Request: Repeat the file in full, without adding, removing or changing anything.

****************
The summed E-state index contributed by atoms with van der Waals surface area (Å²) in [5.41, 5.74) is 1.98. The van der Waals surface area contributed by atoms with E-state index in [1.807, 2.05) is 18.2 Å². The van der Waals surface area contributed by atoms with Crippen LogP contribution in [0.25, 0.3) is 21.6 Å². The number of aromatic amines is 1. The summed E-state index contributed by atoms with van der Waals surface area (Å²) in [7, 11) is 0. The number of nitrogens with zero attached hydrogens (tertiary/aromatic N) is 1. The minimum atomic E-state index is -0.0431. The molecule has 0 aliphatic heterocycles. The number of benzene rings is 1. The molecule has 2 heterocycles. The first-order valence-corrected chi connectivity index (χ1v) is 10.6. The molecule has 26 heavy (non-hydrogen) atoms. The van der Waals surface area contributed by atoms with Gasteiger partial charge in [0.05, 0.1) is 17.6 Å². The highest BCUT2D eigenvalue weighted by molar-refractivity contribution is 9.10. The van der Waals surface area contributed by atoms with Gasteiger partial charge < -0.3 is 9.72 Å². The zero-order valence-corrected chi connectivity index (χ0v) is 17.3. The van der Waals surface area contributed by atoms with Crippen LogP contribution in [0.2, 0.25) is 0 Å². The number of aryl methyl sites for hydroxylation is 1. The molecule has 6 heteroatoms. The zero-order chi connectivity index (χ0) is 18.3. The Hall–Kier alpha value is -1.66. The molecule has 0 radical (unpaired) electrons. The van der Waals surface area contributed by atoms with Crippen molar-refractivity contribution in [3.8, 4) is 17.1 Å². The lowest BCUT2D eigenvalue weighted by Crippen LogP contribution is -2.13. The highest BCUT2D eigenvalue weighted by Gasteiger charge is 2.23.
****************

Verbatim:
The summed E-state index contributed by atoms with van der Waals surface area (Å²) in [5.41, 5.74) is 1.98. The van der Waals surface area contributed by atoms with E-state index in [1.807, 2.05) is 18.2 Å². The van der Waals surface area contributed by atoms with Crippen LogP contribution in [0.25, 0.3) is 21.6 Å². The number of aromatic amines is 1. The summed E-state index contributed by atoms with van der Waals surface area (Å²) in [7, 11) is 0. The number of nitrogens with zero attached hydrogens (tertiary/aromatic N) is 1. The minimum atomic E-state index is -0.0431. The molecule has 0 aliphatic heterocycles. The number of benzene rings is 1. The molecule has 2 heterocycles. The first-order valence-corrected chi connectivity index (χ1v) is 10.6. The molecule has 26 heavy (non-hydrogen) atoms. The van der Waals surface area contributed by atoms with Gasteiger partial charge in [0.05, 0.1) is 17.6 Å². The highest BCUT2D eigenvalue weighted by molar-refractivity contribution is 9.10. The van der Waals surface area contributed by atoms with Gasteiger partial charge < -0.3 is 9.72 Å². The zero-order valence-corrected chi connectivity index (χ0v) is 17.3. The van der Waals surface area contributed by atoms with Crippen LogP contribution in [0.2, 0.25) is 0 Å². The number of aryl methyl sites for hydroxylation is 1. The molecule has 6 heteroatoms. The zero-order chi connectivity index (χ0) is 18.3. The Hall–Kier alpha value is -1.66. The molecule has 0 radical (unpaired) electrons. The van der Waals surface area contributed by atoms with Crippen molar-refractivity contribution in [3.8, 4) is 17.1 Å². The lowest BCUT2D eigenvalue weighted by Crippen LogP contribution is -2.13. The highest BCUT2D eigenvalue weighted by Gasteiger charge is 2.23.